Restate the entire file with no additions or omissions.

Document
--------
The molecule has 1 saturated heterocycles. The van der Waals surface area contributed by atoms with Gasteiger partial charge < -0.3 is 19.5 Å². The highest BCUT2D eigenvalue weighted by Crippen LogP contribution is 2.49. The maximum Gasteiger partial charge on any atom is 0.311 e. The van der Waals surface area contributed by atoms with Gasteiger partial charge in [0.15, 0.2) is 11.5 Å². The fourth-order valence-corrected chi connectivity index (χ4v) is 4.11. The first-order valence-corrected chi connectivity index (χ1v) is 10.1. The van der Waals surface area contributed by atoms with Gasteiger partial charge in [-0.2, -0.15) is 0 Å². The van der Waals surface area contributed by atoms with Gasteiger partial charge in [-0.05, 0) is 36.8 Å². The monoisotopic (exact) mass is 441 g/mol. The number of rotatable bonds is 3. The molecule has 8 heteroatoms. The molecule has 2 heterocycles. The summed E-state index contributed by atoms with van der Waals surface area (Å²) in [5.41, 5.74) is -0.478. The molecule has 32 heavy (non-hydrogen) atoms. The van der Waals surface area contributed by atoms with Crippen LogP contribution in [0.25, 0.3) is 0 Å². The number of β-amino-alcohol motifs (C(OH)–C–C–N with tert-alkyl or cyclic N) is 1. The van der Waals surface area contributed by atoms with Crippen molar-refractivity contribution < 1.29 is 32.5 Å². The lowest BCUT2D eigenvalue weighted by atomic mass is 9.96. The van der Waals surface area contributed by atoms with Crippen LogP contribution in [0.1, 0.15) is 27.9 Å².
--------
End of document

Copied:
The molecule has 1 saturated heterocycles. The van der Waals surface area contributed by atoms with Gasteiger partial charge < -0.3 is 19.5 Å². The highest BCUT2D eigenvalue weighted by Crippen LogP contribution is 2.49. The maximum Gasteiger partial charge on any atom is 0.311 e. The van der Waals surface area contributed by atoms with Gasteiger partial charge in [0.15, 0.2) is 11.5 Å². The fourth-order valence-corrected chi connectivity index (χ4v) is 4.11. The first-order valence-corrected chi connectivity index (χ1v) is 10.1. The van der Waals surface area contributed by atoms with Gasteiger partial charge in [-0.2, -0.15) is 0 Å². The van der Waals surface area contributed by atoms with Gasteiger partial charge in [-0.05, 0) is 36.8 Å². The monoisotopic (exact) mass is 441 g/mol. The number of rotatable bonds is 3. The molecule has 8 heteroatoms. The molecule has 2 heterocycles. The summed E-state index contributed by atoms with van der Waals surface area (Å²) in [5.41, 5.74) is -0.478. The molecule has 32 heavy (non-hydrogen) atoms. The van der Waals surface area contributed by atoms with Crippen LogP contribution in [0.25, 0.3) is 0 Å². The number of β-amino-alcohol motifs (C(OH)–C–C–N with tert-alkyl or cyclic N) is 1. The van der Waals surface area contributed by atoms with Crippen molar-refractivity contribution < 1.29 is 32.5 Å². The lowest BCUT2D eigenvalue weighted by atomic mass is 9.96. The van der Waals surface area contributed by atoms with Crippen LogP contribution in [0.1, 0.15) is 27.9 Å².